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Monday, December 10, 2012

Sickels: George McClellan, Dayton Moore, and the Kansas City Royals


Dayton Moore is trying to avoid being McClellan. He’s got the farm system built up, the army trained and organized. He’s good at that. Now he’s taking the field of battle and deploying those forces. That’s admirable.

Of course, what’s the next part of the story? Is Moore going to turn into an aggressive, brilliant field commander like Ulysses S. Grant or William Tecumseh Sherman? Will he be cautious but effective like George Gordon Meade? Mercurial and erratic like Joe Hooker? Or will he be the well-meaning but dangerously inept Ambrose Burnside? The suicidally aggressive John Bell Hood?

Heinie Mantush (Krusty) Posted: December 10, 2012 at 08:25 PM | 621 comment(s) Login to Bookmark
  Tags: civil war, history, rays, royals

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   301. Publius Publicola Posted: December 21, 2012 at 01:28 PM (#4330262)
Even the mass bombings achieved very little, until the shock of the second A-bomb.


The A-bomb was dropped from plane that left Tinian, one of the islands you just said was unnecessary.
   302. The Chronicles of Reddick Posted: December 21, 2012 at 01:32 PM (#4330267)
Any good books about the Mexican - American War? I just saw "A Wicked War" by Greenberg in B & N but am not sure if that is a good one to start with based on some of the reviews I saw.
   303. Publius Publicola Posted: December 21, 2012 at 01:33 PM (#4330268)
Why would the Japanese surrender? That wasn't something the Japanese did often.

FTFY.
   304. Ron J2 Posted: December 21, 2012 at 01:33 PM (#4330269)
#289 Thing is that a few of the more expensive operations -- Peleliu and Tarawa were discretionary.

Tarawa was a learning experience though. You probably would have had the same problems if Tarawa had been skipped at the next (IE first major opposed landing) landing.

Peleliu was partially an intelligence failure -- they weren't expecting it to be so strongly held -- with a side order of overconfidence.

Saipan itself didn't need to be taken. Tinian and Guam were much less strongly held. But again there was a partial intelligence failure. There were at least 50% more defenders at Saipan than were expected.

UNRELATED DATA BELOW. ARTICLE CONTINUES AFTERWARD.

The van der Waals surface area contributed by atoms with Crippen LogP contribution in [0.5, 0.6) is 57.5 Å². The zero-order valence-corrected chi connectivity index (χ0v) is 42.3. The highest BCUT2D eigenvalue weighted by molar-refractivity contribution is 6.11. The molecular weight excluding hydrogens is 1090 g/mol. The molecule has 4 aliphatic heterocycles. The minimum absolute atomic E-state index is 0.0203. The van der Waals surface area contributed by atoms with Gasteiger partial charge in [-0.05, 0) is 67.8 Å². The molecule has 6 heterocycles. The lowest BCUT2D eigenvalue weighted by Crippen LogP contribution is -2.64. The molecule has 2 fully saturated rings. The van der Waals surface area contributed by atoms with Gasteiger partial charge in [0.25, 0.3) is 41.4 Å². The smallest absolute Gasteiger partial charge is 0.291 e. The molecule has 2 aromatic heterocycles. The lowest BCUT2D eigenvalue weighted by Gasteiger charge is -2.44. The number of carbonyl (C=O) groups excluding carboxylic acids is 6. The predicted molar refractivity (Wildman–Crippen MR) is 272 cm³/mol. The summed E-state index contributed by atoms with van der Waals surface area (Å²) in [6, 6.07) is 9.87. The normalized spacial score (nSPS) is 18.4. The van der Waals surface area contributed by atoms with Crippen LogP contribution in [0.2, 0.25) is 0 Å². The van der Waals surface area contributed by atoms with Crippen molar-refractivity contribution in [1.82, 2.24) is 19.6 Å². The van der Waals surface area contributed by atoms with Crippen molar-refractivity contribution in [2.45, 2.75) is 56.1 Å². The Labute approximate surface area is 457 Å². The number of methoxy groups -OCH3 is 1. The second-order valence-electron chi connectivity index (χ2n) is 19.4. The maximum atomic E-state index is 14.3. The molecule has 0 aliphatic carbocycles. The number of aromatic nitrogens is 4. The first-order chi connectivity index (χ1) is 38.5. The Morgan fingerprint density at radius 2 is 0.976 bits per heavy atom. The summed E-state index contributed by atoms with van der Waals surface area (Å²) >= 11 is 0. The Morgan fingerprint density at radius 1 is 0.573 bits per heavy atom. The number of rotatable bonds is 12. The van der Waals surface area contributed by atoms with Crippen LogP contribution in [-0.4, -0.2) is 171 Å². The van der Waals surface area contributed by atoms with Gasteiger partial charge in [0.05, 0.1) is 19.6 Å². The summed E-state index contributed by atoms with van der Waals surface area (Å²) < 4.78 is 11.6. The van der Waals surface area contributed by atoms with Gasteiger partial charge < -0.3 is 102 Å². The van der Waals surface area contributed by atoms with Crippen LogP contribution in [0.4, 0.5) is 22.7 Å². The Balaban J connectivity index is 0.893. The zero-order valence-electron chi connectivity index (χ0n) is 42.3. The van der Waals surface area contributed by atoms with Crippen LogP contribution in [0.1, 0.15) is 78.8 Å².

Iwo Jima is only required in support of a strategic bombing campaign based in the Marianas. Still, the moment the decision is made to take the Marianas is made you pretty much have to take Iwo Jima.

Okinawa is needed if you see an invasion of mainland Japan as an eventual necessity. And since they didn't know for sure how the A-bomb would work or even that the Soviets would join in eventually I don't see any way around it.

   305. The Chronicles of Reddick Posted: December 21, 2012 at 01:35 PM (#4330273)
Also I am not a big fan of "Dugout" Doug MacArthur since reading Halberstam's "The Coldest Winter".
   306. McCoy Posted: December 21, 2012 at 01:35 PM (#4330276)
Journalists reported only what the military allowed in WW2.

People have this weird belief that power is absolute and flawless. It is not. Power is achieved and maintained through compromise and deals.
   307. McCoy Posted: December 21, 2012 at 01:38 PM (#4330280)
This doesn't describe MacArthur's Pacific campaign at all. His whole plan was to end-run around heavly defended islands, and cut off and isolate the garrisons. He rarely launched an attack against prepared enemy positions.

Huh? Sounds like you just described what I already said.

Nimitz didn't attack every single Japanese held island. He attacked the islands he deemed to be strategically important just like MacArthur did.
   308. Morty Causa Posted: December 21, 2012 at 01:39 PM (#4330282)
But, it should not be over-stated how much the Central Pacific campaign was a result of inter-service politics. The Navy simply would not stand for being subordinate to MacArthur in the Pacific theatre, which led to the very odd split command.


Yeah, the navy and marines hated MacArthur, until they actually had direct relations with him. They begrudged that they had to give him his own navy. However, both Kinkaid and Halsey got along well with MacArthur, although he could lambaste the navy to their face.
   309. McCoy Posted: December 21, 2012 at 01:42 PM (#4330285)
It is very easy for us to look back in hindsight and say Nimitz or the US should have done this or that but we have to remember that as it happens there is a severe fog of war going on and that not only do we not know what the enemy is thinking or doing but we have to guess at how the enemy will react. As I mentioned in the last Patton conversation no plan survives contact with the enemy. Japan was not some nation that could not adjust nor would not adjust. If you change the American strategy in the Pacific then you can't keep the Japanese strategy as the same. It simply isn't realistic.